Considerable research has been conducted on predicting motor vehicle crashes on transportation
facilities. Many crash prediction models have been developed using Poisson or Negative Binomial
(NB) distributions; however very few of them focused solely on hydroplaning events due their
complexity. Hydroplaning is a phenomenon that depends on many localized parameters such as
rainfall intensity, pavement cross slope and tire-pavement interaction. In this research, a
methodology has been developed to filter hydroplaning crashes from a Florida crash database from
2006 to 2011. Since this extracted set of hydroplaning events excludes the zero counts (i.e. no
crash rate events), a zero truncated NB model was used to account for the missing zeros. From
the database, invariant parameters such as pavement properties, roadway geometry, and posted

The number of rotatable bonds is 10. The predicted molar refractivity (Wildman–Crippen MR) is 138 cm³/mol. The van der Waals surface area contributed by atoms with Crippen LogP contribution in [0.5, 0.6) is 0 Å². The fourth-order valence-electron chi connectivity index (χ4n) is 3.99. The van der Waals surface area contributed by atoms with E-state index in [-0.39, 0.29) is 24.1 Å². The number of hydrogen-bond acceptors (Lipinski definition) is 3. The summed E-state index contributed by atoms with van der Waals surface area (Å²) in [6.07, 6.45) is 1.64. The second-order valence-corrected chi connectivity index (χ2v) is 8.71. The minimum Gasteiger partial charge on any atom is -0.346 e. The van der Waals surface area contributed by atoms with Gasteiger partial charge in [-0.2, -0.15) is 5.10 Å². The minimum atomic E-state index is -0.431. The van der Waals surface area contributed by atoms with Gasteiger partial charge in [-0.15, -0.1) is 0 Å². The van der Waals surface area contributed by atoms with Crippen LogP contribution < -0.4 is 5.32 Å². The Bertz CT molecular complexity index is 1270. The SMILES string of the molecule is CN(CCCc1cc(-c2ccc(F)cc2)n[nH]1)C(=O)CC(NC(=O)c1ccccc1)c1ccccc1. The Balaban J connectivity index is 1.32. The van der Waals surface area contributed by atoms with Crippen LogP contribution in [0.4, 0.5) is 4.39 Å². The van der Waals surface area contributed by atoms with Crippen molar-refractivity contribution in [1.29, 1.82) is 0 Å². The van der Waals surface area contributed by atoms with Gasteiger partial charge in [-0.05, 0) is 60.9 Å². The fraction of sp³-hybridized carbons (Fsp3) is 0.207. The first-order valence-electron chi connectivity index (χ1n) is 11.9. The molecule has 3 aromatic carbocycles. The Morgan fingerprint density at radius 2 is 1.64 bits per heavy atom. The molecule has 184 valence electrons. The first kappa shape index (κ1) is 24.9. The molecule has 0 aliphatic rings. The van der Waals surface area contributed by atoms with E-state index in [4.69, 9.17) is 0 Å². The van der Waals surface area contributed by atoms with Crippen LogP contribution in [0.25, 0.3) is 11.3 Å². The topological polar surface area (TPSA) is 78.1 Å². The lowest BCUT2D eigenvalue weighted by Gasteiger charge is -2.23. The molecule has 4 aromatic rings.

travel speed have been used to develop a hydroplaning crash prediction model. In addition, a set
of dynamic and derived parameters such as water film thickness on the pavement, driver behavior
and traveling speed were used to develop a second hydroplaning crash prediction model which
had showed significant improvements.
The model developed in this paper may have application such as predictions of crash rates when
comparing different design options, the estimation of the crash reduction due to infrastructure,
pavement improvements and to provide a warning system on high tech vehicles. Thus this research
may represent a point of reference for practioners to design a safer roads.

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